Former Manchester United forward Joe Jordan has defended new manager Louis Van Gaal’s tactics, reports the Mirror.
The Dutchman came in for criticism from West Ham United manager Sam Allardyce, reported by the Guardian, who said that his side couldn’t cope with “long ball” United.
That came after Van Gaal sent on Marouane Fellaini as an auxiliary forward who his side could aim long balls towards, with the move paying dividends as it led to United’s late equaliser from Daley Blind.
The team also used a similar tactic against Cambridge United in the FA Cup, and it proved successful on that occasion as well. Now, Jordan has said that there is nothing wrong with Van Gaal using those type of tactics if it rescues games from losing positions.
“I don't see anything wrong in Louis van Gaal using Fellaini's height as an asset to change the course of a game,” Jordan said.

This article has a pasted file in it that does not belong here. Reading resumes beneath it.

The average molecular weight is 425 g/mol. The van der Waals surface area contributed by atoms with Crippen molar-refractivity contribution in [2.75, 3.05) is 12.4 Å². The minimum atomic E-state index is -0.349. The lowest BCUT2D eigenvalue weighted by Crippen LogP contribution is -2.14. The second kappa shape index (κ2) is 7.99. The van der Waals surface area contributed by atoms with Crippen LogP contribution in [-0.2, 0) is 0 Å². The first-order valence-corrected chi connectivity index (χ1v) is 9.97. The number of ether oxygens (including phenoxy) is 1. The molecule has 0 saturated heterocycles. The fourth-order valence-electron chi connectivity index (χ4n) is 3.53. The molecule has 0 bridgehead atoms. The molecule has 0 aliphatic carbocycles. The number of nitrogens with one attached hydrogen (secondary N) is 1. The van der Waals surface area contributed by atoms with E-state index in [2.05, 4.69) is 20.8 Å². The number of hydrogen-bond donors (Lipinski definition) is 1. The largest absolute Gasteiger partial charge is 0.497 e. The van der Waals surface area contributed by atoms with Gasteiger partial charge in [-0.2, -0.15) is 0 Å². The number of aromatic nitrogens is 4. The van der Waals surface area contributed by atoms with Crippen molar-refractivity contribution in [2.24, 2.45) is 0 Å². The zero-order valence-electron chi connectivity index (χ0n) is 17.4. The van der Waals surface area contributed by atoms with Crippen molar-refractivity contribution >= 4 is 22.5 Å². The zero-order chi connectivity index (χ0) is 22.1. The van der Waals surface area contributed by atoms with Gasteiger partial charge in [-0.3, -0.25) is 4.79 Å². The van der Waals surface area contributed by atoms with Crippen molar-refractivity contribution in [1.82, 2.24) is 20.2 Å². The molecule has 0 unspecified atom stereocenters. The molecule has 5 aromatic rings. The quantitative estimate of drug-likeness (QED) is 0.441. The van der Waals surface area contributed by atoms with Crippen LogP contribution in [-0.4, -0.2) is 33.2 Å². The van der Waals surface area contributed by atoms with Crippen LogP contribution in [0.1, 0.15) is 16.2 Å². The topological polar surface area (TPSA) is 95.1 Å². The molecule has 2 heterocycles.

"The best coaches are those who can get the best out of what they have got. Some of the best tacticians are those who can identify ways to make a difference by using players off the bench to change nature of a game.”
However, the former forward, who left QPR’s coaching team last week following the resignation of Harry Redknapp, didn’t go as far as to label United a long-ball team as Allardyce said.
Instead, he says that it is simply intelligence from the Dutch manager as he analyses the situation and recognises the difference a substitution could make, citing Mark Hughes’ introduction of Peter Crouch against Newcastle as another example of that kind of change.
"But the beauty of football is often in finding a different way to score, and to win, when your original game plan is thwarted,” added Jordan.
“Far from being simplistic, you have to be intelligent to recognise the difference a substitution can make. Van Gaal threw on Fellaini and it helped United to earn a point, just as Mark Hughes threw on Peter Crouch for Stoke and they got a point in the last minute at Newcastle.”